I talked about bullying in my previous blog post, but I didn’t really talk about bullies. Bullies are not big, tough, and powerful. Their strength comes from projecting an image that they are. And they do that by reaching out to those they perceive as weaker and defenseless. You never see a bully pick on the football quarterback, or the high school wrestler, or the toughest kid in the class. School really is a blackboard jungle and the rules of the jungle apply. When predators select their prey, they aren’t looking for a fight and they certainly aren’t looking for one they could lose. Coyotes don’t attack chickens because they want a fair fight; they select the prey that will offer the least resistance.
Those are the two things you need to know about bullies. Bullies are terrorists because their strength comes from instilling terror in their targeted victims. And bullies are cowards, because they only prey on those weaker than them. The way to beat a bully is to deprive him of his strength and actually turn it against him.
I was picked on all through grade school. In junior high, one bully went so far as to extort my lunch money from me for two weeks. Rather than get into a fight, I simply handed it over each day. But one day, in art class, he stabbed the papier-mâché elephant I had created multiple times with his pencil. This was different. He was attacking something I had created. Now that I’m a writer, creating with words instead of papier-mâché, I suppose it would have been equivalent to someone tossing my manuscript into the fireplace. I was livid and fought back. My mother got a phone call at 8 o’clock that morning to come pick me up from school because I’d been suspended for fighting. On the bright side, the bully never got another dime from me.
By the time I was in 10th grade, it was well known I was a pacifist. As a rule, I didn’t get into fights. I’d ignore the insults hurled at me; the shoving; the snide, hurtful remarks and nicknames, and the derisive laughter. In a few years, I’d be in college and maybe it would be different. Kids can be cruel but eventually we all have to grow up. All I had to do was wait it out. But, even at a new school I found a new bully who enjoyed taunting me, especially in PE. Each day, our physical education class began with us running a lap around the school track. The last three kids to finally complete the lap were always the same: a fat kid named Mike, a foreign kid named Frank, and me. We became friends for that one hour each day simply because we belonged to a special coterie – the physically inept losers that no one wanted on their team.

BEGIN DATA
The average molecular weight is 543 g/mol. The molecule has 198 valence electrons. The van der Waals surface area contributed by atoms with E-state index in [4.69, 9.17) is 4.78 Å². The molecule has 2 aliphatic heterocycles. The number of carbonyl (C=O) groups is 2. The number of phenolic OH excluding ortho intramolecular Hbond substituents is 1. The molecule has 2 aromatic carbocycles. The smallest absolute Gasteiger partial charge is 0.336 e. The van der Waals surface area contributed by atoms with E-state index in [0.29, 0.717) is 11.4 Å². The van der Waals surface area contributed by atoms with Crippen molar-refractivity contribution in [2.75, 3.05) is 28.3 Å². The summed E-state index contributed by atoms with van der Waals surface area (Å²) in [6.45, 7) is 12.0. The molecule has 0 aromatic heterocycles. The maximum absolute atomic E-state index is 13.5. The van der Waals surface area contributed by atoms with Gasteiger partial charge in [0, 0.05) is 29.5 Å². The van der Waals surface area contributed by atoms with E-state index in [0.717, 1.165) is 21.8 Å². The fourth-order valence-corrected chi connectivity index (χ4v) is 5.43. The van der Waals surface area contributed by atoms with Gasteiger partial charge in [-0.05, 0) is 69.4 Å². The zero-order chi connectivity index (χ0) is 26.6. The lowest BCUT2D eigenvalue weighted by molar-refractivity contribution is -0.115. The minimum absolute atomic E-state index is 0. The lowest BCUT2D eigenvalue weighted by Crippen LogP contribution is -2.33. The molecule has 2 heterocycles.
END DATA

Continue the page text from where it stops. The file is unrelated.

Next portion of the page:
We would all line up and the team captains would take turns selecting from the lineup. The final three choices would, of course, be Mike, Frank, and me. It would always be a toss-up between Frank and me as to whom would be chosen first; the other captain would choose the other one of us, and then there would be a mutual groan from the other team because they would be stuck with the fat kid, Mike. Had Frank and Mike not existed, I would have become the most unpopular kid by default. (Ironically, Frank and Mike were two of the nicest kids I knew in high school but that was unfortunately probably one of the best-kept secrets).
But one day in PE changed everything and taught me all I ever needed to know about bullies… And about my classmates. The bully began taunting me on the basketball court while we were waiting for the coach to come out from the locker room. I ignored his taunts and the shoving until he said one thing. I won’t tell you what he said; I doubt he even realized its significance, but he was waving a red flag at a bull. There was probably nothing worse he could have said to me. In seconds, I was on top of him. He was on his back on the asphalt and my fists were flying. He didn’t even try to fight back; he was in too much shock. It had never occurred to him that the kid he had been picking on all year would ever fight back. Like I said, bullies are cowards; they don’t pick on people they think will fight back.
The other kids on the basketball court crowded around us in a circle. No one tried to break up the fight. They were probably just as astonished as the bully. They were stunned that the loser, the perennial victim, the wimp was fighting back. And they were absolutely gobsmacked that I was winning. I was whaling the tar out of the bully and he was just lying there taking it. The coach finally came out and pulled me off him. Then it was time to select teams. That’s when something truly amazing happened. The school’s top athlete picked me for his team… First. I still couldn’t run fast, catch a baseball, or make a basket… But he chose me for his team ahead of all the other kids. I guess I had earned his respect. Then all the other kids got chosen, and eventually Frank and Mike were selected. One boy remained standing on the basketball court. The very last boy to be chosen was the bully. By standing up to him, I had taken away his strength – he could no longer instill terror in me or anyone else ever again – and I had revealed him for what he was.
For the next couple of weeks, people in school treated me differently. I got nods in the hallway and hellos when they passed. It didn’t last, of course. I had mixed feelings. By fighting, I had betrayed my own pacifist beliefs. It took me years to reconcile that. I still believe reasonable men should solve their disagreements without resorting to violence; however, I now accept that bullies and terrorists are not reasonable men. I enjoyed, however briefly, having the respect of my classmates but that wasn’t how I wanted to earn it. And it made me question what their values were, that they could only respect me as an equal now and not for the kind of person that I, or Mike, or Frank had always been.